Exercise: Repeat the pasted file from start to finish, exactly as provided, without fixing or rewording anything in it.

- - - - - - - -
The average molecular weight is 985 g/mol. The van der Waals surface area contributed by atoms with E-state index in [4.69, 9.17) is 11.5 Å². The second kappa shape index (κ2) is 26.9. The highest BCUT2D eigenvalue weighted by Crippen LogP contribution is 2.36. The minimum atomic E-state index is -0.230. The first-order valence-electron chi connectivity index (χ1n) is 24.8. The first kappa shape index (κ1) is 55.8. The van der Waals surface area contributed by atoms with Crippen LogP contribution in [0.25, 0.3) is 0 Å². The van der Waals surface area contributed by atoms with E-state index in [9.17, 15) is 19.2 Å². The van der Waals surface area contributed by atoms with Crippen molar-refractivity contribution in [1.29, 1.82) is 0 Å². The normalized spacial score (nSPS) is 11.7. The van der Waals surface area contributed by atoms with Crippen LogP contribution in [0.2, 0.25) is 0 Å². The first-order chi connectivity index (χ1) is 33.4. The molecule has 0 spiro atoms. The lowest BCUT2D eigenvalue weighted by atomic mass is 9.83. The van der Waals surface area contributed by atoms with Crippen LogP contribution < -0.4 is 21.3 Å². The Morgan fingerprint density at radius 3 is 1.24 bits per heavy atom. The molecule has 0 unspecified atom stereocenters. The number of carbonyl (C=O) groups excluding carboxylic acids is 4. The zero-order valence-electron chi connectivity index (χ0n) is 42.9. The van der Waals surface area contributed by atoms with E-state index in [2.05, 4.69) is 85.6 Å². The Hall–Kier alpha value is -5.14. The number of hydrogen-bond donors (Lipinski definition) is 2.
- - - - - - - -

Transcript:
The average molecular weight is 985 g/mol. The van der Waals surface area contributed by atoms with E-state index in [4.69, 9.17) is 11.5 Å². The second kappa shape index (κ2) is 26.9. The highest BCUT2D eigenvalue weighted by Crippen LogP contribution is 2.36. The minimum atomic E-state index is -0.230. The first-order valence-electron chi connectivity index (χ1n) is 24.8. The first kappa shape index (κ1) is 55.8. The van der Waals surface area contributed by atoms with Crippen LogP contribution in [0.25, 0.3) is 0 Å². The van der Waals surface area contributed by atoms with E-state index in [9.17, 15) is 19.2 Å². The van der Waals surface area contributed by atoms with Crippen molar-refractivity contribution in [1.29, 1.82) is 0 Å². The normalized spacial score (nSPS) is 11.7. The van der Waals surface area contributed by atoms with Crippen LogP contribution in [0.2, 0.25) is 0 Å². The first-order chi connectivity index (χ1) is 33.4. The molecule has 0 spiro atoms. The lowest BCUT2D eigenvalue weighted by atomic mass is 9.83. The van der Waals surface area contributed by atoms with Crippen LogP contribution < -0.4 is 21.3 Å². The Morgan fingerprint density at radius 3 is 1.24 bits per heavy atom. The molecule has 0 unspecified atom stereocenters. The number of carbonyl (C=O) groups excluding carboxylic acids is 4. The zero-order valence-electron chi connectivity index (χ0n) is 42.9. The van der Waals surface area contributed by atoms with E-state index in [2.05, 4.69) is 85.6 Å². The Hall–Kier alpha value is -5.14. The number of hydrogen-bond donors (Lipinski definition) is 2.